Jinyang Li: My work deals specifically with routing in dynamic peer-to-peer networks, such as music-sharing networks like Kazaa or Gnutella. Routing is a way to figure out the best path for traffic to travel in your network to get to its destination. But the way peer-to-peer networks are formed is often very ad hoc, so to find a piece of data, essentially you have to flood the request to many people on the network. If you want to limit the expense of that, you sacrifice accuracy; in other words, you might fail to contact someone who holds the data. The scientific community has devised an idea called distributed hash table, which is a more intelligent way of organizing this overlay network such that searching is much easier. With DHT, a routing algorithm tells you which path to take to find a piece of data. My current work focuses on analyzing these routing algorithms and design choices and understanding how they perform, especially in a dynamic network where a lot of nodes join and leave.
Chandra Nair: My main work has been in the area of combinatorial optimization. A typical problem in this area takes the following form: I have some objective that I want to optimize -- say, maximize profit or minimize cost -- but the number of possible choices of variables is so extremely large that an exhaustive search is impossible. This field deals with finding out optimal solutions in a more efficient manner. My main work has been to prove a conjecture in a particular combinatorial optimization problem. Optimization occurs in nature. For example, leaves in a tree arrange themselves so that each leaf gets a large amount of sunlight. Statistical physicists use existing physical laws to simulate the optimization that nature would do, even to problems that don't occur naturally. Their results are stunning, but the arguments are not completely rigorous. I will focus on using my rigorous solution to the particular problem I worked on to understand, explain and rigorize the work of the statistical physicists.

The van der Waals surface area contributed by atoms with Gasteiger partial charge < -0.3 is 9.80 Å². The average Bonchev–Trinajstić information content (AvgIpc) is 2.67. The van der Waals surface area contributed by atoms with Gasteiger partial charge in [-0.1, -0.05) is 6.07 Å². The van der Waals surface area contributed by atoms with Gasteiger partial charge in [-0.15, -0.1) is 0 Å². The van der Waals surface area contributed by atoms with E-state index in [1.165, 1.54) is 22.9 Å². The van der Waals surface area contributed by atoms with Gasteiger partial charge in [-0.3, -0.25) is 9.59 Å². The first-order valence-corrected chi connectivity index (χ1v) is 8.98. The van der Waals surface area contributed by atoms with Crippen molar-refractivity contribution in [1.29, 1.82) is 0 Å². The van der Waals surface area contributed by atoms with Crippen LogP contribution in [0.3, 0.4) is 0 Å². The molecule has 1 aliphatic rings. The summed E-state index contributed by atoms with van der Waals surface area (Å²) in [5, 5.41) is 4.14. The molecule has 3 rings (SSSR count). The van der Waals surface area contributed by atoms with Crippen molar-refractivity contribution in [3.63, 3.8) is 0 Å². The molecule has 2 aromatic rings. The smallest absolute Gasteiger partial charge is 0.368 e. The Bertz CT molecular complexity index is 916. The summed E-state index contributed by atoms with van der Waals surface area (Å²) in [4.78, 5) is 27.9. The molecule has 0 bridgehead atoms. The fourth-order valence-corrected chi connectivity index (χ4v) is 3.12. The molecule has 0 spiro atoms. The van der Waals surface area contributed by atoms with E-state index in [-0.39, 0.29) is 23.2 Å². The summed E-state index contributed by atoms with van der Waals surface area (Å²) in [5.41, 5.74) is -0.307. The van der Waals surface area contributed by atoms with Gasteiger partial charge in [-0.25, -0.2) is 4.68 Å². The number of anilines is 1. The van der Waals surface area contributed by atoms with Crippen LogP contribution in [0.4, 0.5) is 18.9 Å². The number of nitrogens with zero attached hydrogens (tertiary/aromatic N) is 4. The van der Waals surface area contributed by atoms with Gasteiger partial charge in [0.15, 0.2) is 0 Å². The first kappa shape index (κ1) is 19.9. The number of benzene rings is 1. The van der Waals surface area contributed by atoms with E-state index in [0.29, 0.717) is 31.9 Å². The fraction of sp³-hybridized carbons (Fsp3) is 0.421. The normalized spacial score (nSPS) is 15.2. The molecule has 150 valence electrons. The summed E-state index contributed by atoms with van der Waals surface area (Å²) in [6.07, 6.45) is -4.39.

Alan Nash: I'm interested in roughly three areas in database theory and complexity theory. With regard to the more applied aspect of database theory, I'm interested in information integration. And in the more theoretical areas, I'm interested in two questions. One is the role of ordering in computation, and the other has to do with the open question of P vs. NP, which is one of the most important problems in theoretical computer science. This is difficult to explain, but it's easier to explain a related question: Roughly, what can we compute without using too much time, and what can we compute without using too much space? The intuition is that we should be able to compute more things if we're limited in space than if we're limited in time because you can reuse space but you can't reuse time. But people have been working on this for a long time and we have not been able to show yet that you can compute more things having limited space than you can having limited time. This is a big, open question, and I'm not by any means hoping to solve it, but I'm working on several questions related to it.
PressPass: What drives you to study in your particular area? What promise do you think it holds?